Supplementary Material

Supp Fig S1

Supp Fig S2

Acknowledgments

Studies were supported by the Research Service of the Department of Veterans Affairs and NIH grants PO1 AG007996 (ML and RT), AR54135 (RT) and AR1067966 (RLB).

References

1. Goldring MB, Goldring SR. Osteoarthritis. J Cell Physiol. 2007;213:626–634. [PubMed]
2. Goldring SR. Pathogenesis of bone and cartilage destruction in rheumatoid arthritis. Rheumatology (Oxford) 2003;42(Suppl 2):ii11–16. [PubMed]
3. Arner EC, Hughes CE, Decicco CP, Caterson B, Tortorella MD. Cytokine-induced cartilage proteoglycan degradation is mediated by aggrecanase. Osteoarthritis Cartilage. 1998;6:214–228. [PubMed]
4. Bai A, Yong M, Ma Y, Ma A, Weiss C, Guan Q, et al. Novel Anti-Inflammatory Action of 5-Aminoimidazole-4-carboxamide ribonucleoside with protective effect in DSS-induced acute and chronic colitis. J Pharmacol Exp Ther. 2010;333:717–25. [PubMed]
5. Cai XJ, Chen L, Li L, Feng M, Li X, Zhang K, et al. Adiponectin inhibits lipopolysaccharide-induced adventitial fibroblast migration and transition to myofibroblasts via AdipoR1-AMPK-iNOS pathway. Mol Endocrinol. 2010;24:218–228. [PubMed]
6. Myerburg MM, King JD, Jr, Oyster NM, Fitch AC, Magill A, Baty CJ, et al. AMPK Agonists Ameliorate Sodium and Fluid Transport and Inflammation in CF Airway Epithelial Cells. Am J Respir Cell Mol Biol. 2010;42:676–84. [PMC free article] [PubMed]
7. Peairs A, Radjavi A, Davis S, Li L, Ahmed A, Giri S, et al. Activation of AMPK inhibits inflammation in MRL/lpr mouse mesangial cells. Clin Exp Immunol. 2009;156:542–551. [PMC free article] [PubMed]
8. Jeong HW, Hsu KC, Lee JW, Ham M, Huh JY, Shin HJ, et al. Berberine suppresses proinflammatory responses through AMPK activation in macrophages. Am J Physiol Endocrinol Metab. 2009;296:E955–964. [PubMed]
9. Sag D, Carling D, Stout RD, Suttles J. Adenosine 5′-monophosphate-activated protein kinase promotes macrophage polarization to an anti-inflammatory functional phenotype. J Immunol. 2008;181:8633–8641. [PMC free article] [PubMed]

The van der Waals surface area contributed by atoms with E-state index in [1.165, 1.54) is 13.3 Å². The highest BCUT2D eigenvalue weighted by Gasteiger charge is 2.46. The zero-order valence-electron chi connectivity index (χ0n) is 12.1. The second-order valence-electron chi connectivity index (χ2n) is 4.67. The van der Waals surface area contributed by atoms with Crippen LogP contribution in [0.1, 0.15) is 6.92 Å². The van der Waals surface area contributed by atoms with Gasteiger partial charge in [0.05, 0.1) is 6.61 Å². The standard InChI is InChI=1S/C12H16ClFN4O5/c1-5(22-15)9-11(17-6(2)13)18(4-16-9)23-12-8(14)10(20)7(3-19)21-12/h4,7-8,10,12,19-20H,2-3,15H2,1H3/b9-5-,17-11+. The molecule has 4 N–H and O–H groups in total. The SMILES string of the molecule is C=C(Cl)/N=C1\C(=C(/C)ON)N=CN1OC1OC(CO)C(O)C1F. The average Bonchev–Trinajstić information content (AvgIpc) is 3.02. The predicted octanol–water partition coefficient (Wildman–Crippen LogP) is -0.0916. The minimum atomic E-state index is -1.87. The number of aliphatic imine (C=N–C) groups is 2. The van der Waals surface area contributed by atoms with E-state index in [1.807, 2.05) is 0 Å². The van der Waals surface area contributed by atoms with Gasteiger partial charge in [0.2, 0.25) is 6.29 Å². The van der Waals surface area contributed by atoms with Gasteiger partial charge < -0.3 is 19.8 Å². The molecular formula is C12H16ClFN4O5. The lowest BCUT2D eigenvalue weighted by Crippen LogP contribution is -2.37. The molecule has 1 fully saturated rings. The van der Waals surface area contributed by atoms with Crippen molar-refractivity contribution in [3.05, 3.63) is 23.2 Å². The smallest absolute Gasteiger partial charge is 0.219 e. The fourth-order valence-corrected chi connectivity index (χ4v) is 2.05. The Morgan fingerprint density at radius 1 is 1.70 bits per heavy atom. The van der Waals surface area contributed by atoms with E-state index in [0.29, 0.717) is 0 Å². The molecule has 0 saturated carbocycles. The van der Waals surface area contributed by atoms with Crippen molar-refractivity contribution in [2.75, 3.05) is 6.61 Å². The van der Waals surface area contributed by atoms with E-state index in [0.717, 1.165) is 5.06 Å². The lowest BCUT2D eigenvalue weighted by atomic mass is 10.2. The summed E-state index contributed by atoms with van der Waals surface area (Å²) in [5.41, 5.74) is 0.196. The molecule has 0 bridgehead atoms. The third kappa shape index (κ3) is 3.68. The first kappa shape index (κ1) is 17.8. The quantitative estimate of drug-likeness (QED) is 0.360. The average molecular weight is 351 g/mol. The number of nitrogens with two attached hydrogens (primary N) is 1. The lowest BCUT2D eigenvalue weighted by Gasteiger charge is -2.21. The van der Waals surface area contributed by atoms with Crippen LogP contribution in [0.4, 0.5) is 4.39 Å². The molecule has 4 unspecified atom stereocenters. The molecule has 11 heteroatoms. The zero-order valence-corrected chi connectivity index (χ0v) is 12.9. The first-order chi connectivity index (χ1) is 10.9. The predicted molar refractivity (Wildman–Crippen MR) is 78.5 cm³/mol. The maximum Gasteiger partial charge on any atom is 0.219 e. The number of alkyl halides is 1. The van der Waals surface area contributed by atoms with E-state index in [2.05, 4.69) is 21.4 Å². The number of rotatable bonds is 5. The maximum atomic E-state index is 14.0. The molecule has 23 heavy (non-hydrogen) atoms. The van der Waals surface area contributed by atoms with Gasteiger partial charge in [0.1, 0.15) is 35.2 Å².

10. Zhao X, Zmijewski JW, Lorne E, Liu G, Park YJ, Tsuruta Y, et al. Activation of AMPK attenuates neutrophil proinflammatory activity and decreases the severity of acute lung injury. Am J Physiol Lung Cell Mol Physiol. 2008;295:L497–504. [PMC free article] [PubMed]
11. Steinberg GR, Kemp BE. AMPK in Health and Disease. Physiol Rev. 2009;89:1025–1078. [PubMed]
12. Witczak CA, Sharoff CG, Goodyear LJ. AMP-activated protein kinase in skeletal muscle: from structure and localization to its role as a master regulator of cellular metabolism. Cell Mol Life Sci. 2008;65:3737–3755. [PubMed]
13. Hardie DG. AMPK: a key regulator of energy balance in the single cell and the whole organism. Int J Obes (Lond) 2008;32(Suppl 4):S7–12. [PubMed]
14. Narkar VA, Downes M, Yu RT, Embler E, Wang YX, Banayo E, et al. AMPK and PPARdelta agonists are exercise mimetics. Cell. 2008;134:405–415. [PMC free article] [PubMed]
15. Jensen TE, Wojtaszewski JF, Richter EA. AMP-activated protein kinase in contraction regulation of skeletal muscle metabolism: necessary and/or sufficient? Acta Physiol (Oxf) 2009;196:155–174. [PubMed]
16. Guilak F, Fermor B, Keefe FJ, Kraus VB, Olson SA, Pisetsky DS, et al. The role of biomechanics and inflammation in cartilage injury and repair. Clin Orthop Relat Res. 2004;423:17–26. [PubMed]
17. Pfander D, Gelse K. Hypoxia and osteoarthritis: how chondrocytes survive hypoxic environments. Curr Opin Rheumatol. 2007;19:457–462. [PubMed]